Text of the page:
Study finds serious pollution in seabottom sediments of Guánica Bay, Puerto Rico

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Trouble at the bottom of the Caribbean, as researchers document high concentrations of toxics in sediments.

Toxins may be harming coral reef ecosystems

By Summit Voice

FRISCO — Standing along the shore of Guánica Bay, Puerto Rico, the dazzling aquamarine Caribbean waters look normal. But deep below the surface, there may be trouble brewing, according to researchers with the National Oceanic and Atmospheric Administration.

Pollutants measured in the sediments of the bay are among the highest ever measured by NOAA’s National Status & Trends, a nationwide contaminant monitoring program that began in 1986. The pollutants include PCBs, chlordane, chromium and nickel, according to the new NOAA study.

“These concentrations of pollutants represent serious toxic threats to corals, fish and benthic fauna — bottom dwelling animal life and plants,” said NOAA ecologist Dr. David Whitall, the report’s principal investigator.

“We also observed lower indicators of biological health, such as how much of the coral covers the sea floor offshore from Guánica Bay when compared to an adjacent study area, La Parguera. Further research is needed to determine if this is the result of the toxins or some other cause. At this point, we cannot definitively link it to pollution,” Whitall said.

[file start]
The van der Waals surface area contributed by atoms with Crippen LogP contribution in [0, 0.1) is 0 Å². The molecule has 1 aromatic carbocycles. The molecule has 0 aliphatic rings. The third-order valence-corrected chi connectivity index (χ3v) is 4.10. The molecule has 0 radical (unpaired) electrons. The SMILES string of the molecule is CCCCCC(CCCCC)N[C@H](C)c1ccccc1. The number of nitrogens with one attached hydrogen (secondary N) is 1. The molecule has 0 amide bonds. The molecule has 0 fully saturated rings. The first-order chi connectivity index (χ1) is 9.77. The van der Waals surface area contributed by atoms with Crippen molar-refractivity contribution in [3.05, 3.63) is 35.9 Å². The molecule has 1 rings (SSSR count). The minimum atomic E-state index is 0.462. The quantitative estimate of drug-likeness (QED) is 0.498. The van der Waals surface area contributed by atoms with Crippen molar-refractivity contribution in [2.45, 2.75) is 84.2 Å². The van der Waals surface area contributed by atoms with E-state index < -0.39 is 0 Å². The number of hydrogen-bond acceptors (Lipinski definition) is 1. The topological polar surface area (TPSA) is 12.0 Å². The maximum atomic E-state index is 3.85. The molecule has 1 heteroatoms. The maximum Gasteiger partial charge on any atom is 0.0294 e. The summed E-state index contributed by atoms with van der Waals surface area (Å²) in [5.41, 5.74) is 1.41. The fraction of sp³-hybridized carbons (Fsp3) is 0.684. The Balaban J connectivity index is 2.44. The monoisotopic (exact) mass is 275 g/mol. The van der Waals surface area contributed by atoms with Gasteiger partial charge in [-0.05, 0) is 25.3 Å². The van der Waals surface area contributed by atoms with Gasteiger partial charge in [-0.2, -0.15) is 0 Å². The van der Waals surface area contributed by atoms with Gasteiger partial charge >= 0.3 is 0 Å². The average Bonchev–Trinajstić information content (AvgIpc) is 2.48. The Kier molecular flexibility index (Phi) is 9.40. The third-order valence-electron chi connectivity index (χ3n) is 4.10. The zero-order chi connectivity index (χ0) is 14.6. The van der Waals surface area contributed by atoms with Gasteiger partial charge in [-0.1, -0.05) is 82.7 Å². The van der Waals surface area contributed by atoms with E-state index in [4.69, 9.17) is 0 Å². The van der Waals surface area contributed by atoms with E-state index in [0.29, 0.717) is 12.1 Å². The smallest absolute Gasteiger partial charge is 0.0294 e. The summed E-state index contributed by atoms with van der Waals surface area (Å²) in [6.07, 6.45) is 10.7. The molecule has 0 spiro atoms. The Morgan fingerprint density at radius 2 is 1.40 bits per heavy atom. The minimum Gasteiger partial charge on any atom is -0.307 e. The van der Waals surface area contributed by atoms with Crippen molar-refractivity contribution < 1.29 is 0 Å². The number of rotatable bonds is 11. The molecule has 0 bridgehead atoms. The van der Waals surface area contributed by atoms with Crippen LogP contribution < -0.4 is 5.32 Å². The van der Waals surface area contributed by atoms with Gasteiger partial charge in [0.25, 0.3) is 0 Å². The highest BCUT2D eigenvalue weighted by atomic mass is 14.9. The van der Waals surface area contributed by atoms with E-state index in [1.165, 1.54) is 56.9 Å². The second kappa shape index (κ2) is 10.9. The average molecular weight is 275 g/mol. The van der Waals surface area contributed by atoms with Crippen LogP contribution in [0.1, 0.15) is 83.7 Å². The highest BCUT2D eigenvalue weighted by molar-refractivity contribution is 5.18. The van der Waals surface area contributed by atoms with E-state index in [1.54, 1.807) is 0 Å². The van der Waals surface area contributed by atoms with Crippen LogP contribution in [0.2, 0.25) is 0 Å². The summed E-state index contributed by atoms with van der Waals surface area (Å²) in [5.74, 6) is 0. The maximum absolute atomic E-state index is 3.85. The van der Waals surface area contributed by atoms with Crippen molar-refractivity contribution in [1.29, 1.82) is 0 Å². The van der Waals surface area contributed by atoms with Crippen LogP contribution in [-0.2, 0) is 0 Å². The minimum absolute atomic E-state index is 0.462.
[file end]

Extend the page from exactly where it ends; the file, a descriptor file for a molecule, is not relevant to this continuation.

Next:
Researchers from the National Ocean Service’s National Centers for Coastal Ocean Science studied the reef’s ecology to help establish baseline conditions that coastal managers can use to measure changes resulting from new efforts to manage pollution. Among the items studied were habitat types, coral cover, fish and pollution stressors such as nutrients, sedimentation, toxic contaminants in Guánica Bay.

The new measurements demonstrate the importance of long-term contaminant monitoring programs like National Status & Trends, which allow new data to be placed in national and historical perspective.

Funding was provided by NCCOS and NOAA’s Coral Reef Conservation Program.  NOAA is the co-chair of the U.S. Coral Reef Task Force, which had designated Guánica Bay as a priority watershed. Project partners included: NOAA’s Restoration Center, and the University of Puerto Rico at Mayagüez.

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